Rehabilitating the pear

In the past, I’ve given pears a bit of a bad rap. They’re just so…beige.

They’re the understated neutral of fruits. The edible equivalent sensible shoes and Sensodyne toothpaste. Of ecru walls and flesh coloured underwear.

Years ago I had to go on an elimination diet (no salicylates, no amines). All I was allowed to consume for a month was white carbohydrates, celery and pears. And gin. I was allowed to drink gin.

Let’s just say I ate a lot of pasta, drank a lot of hard liquor, got fat and got grumpy.

When it came to an end I couldn’t look at pears for a long time.

But that was eight years ago. It might be time for a comeback.

To rehabilitate them from the prison of tepid sweetness I think they need to be matched with something a little sexier.

Jane Strode is one of the chefs at Bistrode in Sydney. I don’t think I’ve eaten anything sexier than her maple syrup and lime tart with creme fraiche sorbet.

So; this is a pretty grand place to start.

Maple syrup and lime tart, with creme fraiche mousse and pear salsa

Recipe from Jane Strode.

26 cm fluted tart tin, beans for blind baking

Shopping/ foraging

300 grams of shortcrust pastry
3 egg yolks (1 for the pastry base, 2 for the filling)
200g of brown sugar
400 g of maple syrup
60g of unsalted butter
30g of breadcrumbs
Two tablespoons of sifted plain flour
Pinch of sea salt
3 limes

Lime pear salsa
Zest and juice of 3 limes
2 pears

Creme fraiche mousse
375 grams tub of creme fraiche
3 egg whites
2 tablespoons of caster sugar

Here’s how we roll

1. We kick it all off with a pastry case. There needs to be 300g of shortcrust pastry for the base. I’ll be honest here; one of the things that we’ve discovered lurking in the bottom of my freezer is some Carame pastry. So out it comes and is put to good use.

2. Line a 26 cm pastry shell with a removable base. The moulded pastry then gets to rest in the fridge for an hour (I sometimes wonder if I should pipe in some pan flutes and green tea to help it stay zen). Then it gets covered with foil and filled with rice and baked for 25 minutes at 160 degrees Celsius.

3. Then I pull it out, the weights come off and I check out where the cracks are. Then patch them up with a bit of extra dough and brush it all with some egg yolk before it goes back in the oven to brown up for five minutes.

Limes and maple syrup

1. The filling to this tart a kooky little concoction. Sweet and gooey with a zippy kick from behind.
It starts by whisking two egg yolks with 200g of brown sugar until the sugar dissolves.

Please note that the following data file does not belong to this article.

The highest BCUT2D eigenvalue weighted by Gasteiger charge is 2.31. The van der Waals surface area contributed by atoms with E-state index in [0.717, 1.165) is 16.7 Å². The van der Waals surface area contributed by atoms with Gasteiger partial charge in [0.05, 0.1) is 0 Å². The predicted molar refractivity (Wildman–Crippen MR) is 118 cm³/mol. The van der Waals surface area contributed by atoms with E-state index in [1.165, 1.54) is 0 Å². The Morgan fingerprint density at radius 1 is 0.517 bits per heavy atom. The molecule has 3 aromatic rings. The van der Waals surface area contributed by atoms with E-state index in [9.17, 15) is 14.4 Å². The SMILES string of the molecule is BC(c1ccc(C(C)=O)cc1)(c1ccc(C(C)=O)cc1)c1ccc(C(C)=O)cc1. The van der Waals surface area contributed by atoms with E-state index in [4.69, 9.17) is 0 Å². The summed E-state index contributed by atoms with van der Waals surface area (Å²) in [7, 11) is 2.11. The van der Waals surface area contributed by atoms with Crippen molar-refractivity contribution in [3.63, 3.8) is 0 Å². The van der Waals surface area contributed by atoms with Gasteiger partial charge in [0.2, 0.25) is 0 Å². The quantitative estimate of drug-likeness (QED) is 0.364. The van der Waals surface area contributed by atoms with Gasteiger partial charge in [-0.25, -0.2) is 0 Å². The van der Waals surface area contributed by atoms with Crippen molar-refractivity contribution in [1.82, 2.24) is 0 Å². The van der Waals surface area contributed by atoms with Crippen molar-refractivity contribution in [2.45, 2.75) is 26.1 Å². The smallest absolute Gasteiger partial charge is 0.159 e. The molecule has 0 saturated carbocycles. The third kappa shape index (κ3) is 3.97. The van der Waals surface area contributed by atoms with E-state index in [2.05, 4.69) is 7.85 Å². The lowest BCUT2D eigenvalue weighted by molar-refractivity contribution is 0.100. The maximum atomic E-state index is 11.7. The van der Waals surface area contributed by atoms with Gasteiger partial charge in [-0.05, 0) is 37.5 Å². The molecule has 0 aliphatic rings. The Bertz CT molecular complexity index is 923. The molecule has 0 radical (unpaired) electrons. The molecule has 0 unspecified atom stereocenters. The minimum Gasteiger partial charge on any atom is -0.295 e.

2. Measure out 400 g of maple syrup. That’s an important thing to note. You have to weigh the syrup. It’s not the same as 400 ml of maple syrup.

I know this.

Because I’ve made this before and totally cocked it up.

3. Melt  160g of unsalted butter with the maple syrup. After that you add the eggs and sugar and you fold through some dry stuff; which is 30g of breadcrumbs two tablespoons of sifted plain flour and a pinch of sea salt.

4. I also like to add the zest of three limes, but that’s because I really like limes. Margarita anyone?

5. Add the juice of three limes.

Then I carefully pour the mixture into the case

It’s worth doing this while the tart shell is on the oven rack. Less chance of sloshing it around everywhere while you transport it to the oven.

I also know this from experience.

6. Then you bake it at a 140 degree oven for 45 minutes and hope that it comes out looking slightly like Jane Strode’s masterpiece.

Sometimes it does. Though mine is a little anorexic. My tart shell has shallow sides so I didn’t get to use up all of the filling. Which was a little sad; particularly since there’s about $9 of maple syrup busting about in there.

So to make up for the shortfall, and compensate for the fact that the ice-cream machine is packed this one is getting gilded with a creme fraiche mousse.

(Though if you get a chance, do make her creme fraiche sorbet- it’s obscenely good. It’s just 350 grams of caster sugar and 250 ml of water that’s boiled and turned into a sugar syrup. That then gets chilled and mixed through 500ml of creme fraiche, strained and then churned in an ice- cream machine).

The mousse is just three egg whites which have been mixed with two tablespoons of caster sugar until they’re as shiny as a Norwegian porn star and stand to attention. They then get folded through a tub of creme fraiche and put to set in the fridge for an hour or so.

Only then do we come to face the pears.

They’re crunchy and shiny and green. But they’re still boring as hell to me.

So I take to them with a knife. Soon two crisp packhams are diced into itty bitty cubes. Over the top goes the juice and zest of two limes.

When it rolls around to dessert it’s all about schmearing the mousse over the top of the tart and tumbling over the limey pear salsa.

It’s sweet and punchy, crunchy and smooth.

It’s not quite all things to all people; but it’s not bad…

Pears; I think you may have just been rehabilitated.

Welcome back.

Maple and Lime tart with creme fraiche sorbet from Two’s Cooking by Jane and Jeremy Strode.

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